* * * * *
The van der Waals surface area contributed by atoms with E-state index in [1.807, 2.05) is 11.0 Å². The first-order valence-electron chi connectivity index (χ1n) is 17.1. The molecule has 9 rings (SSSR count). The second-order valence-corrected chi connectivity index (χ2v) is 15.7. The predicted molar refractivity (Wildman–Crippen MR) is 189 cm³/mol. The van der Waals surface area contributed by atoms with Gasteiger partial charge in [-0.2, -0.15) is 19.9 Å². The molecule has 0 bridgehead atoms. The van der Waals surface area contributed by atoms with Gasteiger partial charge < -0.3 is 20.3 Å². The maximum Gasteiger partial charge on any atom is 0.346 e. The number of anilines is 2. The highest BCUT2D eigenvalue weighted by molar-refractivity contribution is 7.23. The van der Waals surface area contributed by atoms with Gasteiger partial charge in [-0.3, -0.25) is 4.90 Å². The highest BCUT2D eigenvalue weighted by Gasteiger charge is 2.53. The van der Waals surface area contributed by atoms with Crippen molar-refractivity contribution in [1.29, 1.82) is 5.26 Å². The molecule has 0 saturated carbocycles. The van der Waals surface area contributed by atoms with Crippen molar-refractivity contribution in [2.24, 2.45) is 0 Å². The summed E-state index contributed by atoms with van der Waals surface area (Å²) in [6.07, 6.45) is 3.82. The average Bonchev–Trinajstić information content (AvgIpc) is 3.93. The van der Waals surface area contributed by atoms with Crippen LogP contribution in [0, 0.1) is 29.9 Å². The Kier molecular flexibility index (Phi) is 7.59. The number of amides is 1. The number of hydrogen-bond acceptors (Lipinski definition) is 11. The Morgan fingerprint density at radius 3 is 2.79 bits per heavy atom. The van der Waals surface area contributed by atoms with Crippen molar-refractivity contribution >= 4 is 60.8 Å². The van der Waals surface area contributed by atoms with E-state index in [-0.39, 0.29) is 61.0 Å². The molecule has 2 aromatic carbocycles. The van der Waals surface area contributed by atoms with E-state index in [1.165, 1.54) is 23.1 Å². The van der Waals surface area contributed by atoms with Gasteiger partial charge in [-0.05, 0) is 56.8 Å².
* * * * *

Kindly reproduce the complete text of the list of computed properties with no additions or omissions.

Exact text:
The van der Waals surface area contributed by atoms with E-state index in [1.807, 2.05) is 11.0 Å². The first-order valence-electron chi connectivity index (χ1n) is 17.1. The molecule has 9 rings (SSSR count). The second-order valence-corrected chi connectivity index (χ2v) is 15.7. The predicted molar refractivity (Wildman–Crippen MR) is 189 cm³/mol. The van der Waals surface area contributed by atoms with Gasteiger partial charge in [-0.2, -0.15) is 19.9 Å². The molecule has 0 bridgehead atoms. The van der Waals surface area contributed by atoms with Gasteiger partial charge < -0.3 is 20.3 Å². The maximum Gasteiger partial charge on any atom is 0.346 e. The number of anilines is 2. The highest BCUT2D eigenvalue weighted by molar-refractivity contribution is 7.23. The van der Waals surface area contributed by atoms with Gasteiger partial charge in [-0.3, -0.25) is 4.90 Å². The highest BCUT2D eigenvalue weighted by Gasteiger charge is 2.53. The van der Waals surface area contributed by atoms with Crippen molar-refractivity contribution in [1.29, 1.82) is 5.26 Å². The molecule has 0 saturated carbocycles. The van der Waals surface area contributed by atoms with Crippen molar-refractivity contribution in [2.24, 2.45) is 0 Å². The summed E-state index contributed by atoms with van der Waals surface area (Å²) in [6.07, 6.45) is 3.82. The average Bonchev–Trinajstić information content (AvgIpc) is 3.93. The van der Waals surface area contributed by atoms with Crippen LogP contribution in [0, 0.1) is 29.9 Å². The Kier molecular flexibility index (Phi) is 7.59. The number of amides is 1. The number of hydrogen-bond acceptors (Lipinski definition) is 11. The Morgan fingerprint density at radius 3 is 2.79 bits per heavy atom. The van der Waals surface area contributed by atoms with Crippen molar-refractivity contribution >= 4 is 60.8 Å². The van der Waals surface area contributed by atoms with E-state index in [-0.39, 0.29) is 61.0 Å². The molecule has 2 aromatic carbocycles. The van der Waals surface area contributed by atoms with E-state index in [1.165, 1.54) is 23.1 Å². The van der Waals surface area contributed by atoms with Gasteiger partial charge in [-0.05, 0) is 56.8 Å².